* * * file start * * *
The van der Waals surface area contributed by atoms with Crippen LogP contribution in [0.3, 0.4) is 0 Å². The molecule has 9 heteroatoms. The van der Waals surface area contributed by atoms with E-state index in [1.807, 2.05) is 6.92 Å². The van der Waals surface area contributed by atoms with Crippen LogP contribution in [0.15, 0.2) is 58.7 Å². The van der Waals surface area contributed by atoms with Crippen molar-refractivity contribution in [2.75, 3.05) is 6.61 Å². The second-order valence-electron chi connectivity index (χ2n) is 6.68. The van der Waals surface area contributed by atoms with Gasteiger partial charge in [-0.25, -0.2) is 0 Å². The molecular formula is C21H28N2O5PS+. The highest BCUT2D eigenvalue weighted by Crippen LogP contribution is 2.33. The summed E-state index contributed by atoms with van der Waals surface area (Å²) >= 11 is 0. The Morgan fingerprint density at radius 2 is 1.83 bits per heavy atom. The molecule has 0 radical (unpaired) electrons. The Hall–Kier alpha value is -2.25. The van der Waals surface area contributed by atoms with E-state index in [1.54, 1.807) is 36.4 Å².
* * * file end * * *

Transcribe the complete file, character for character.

The van der Waals surface area contributed by atoms with Crippen LogP contribution in [0.3, 0.4) is 0 Å². The molecule has 9 heteroatoms. The van der Waals surface area contributed by atoms with E-state index in [1.807, 2.05) is 6.92 Å². The van der Waals surface area contributed by atoms with Crippen LogP contribution in [0.15, 0.2) is 58.7 Å². The van der Waals surface area contributed by atoms with Crippen molar-refractivity contribution in [2.75, 3.05) is 6.61 Å². The second-order valence-electron chi connectivity index (χ2n) is 6.68. The van der Waals surface area contributed by atoms with Gasteiger partial charge in [-0.25, -0.2) is 0 Å². The molecular formula is C21H28N2O5PS+. The highest BCUT2D eigenvalue weighted by Crippen LogP contribution is 2.33. The summed E-state index contributed by atoms with van der Waals surface area (Å²) >= 11 is 0. The Morgan fingerprint density at radius 2 is 1.83 bits per heavy atom. The molecule has 0 radical (unpaired) electrons. The Hall–Kier alpha value is -2.25. The van der Waals surface area contributed by atoms with E-state index in [1.54, 1.807) is 36.4 Å².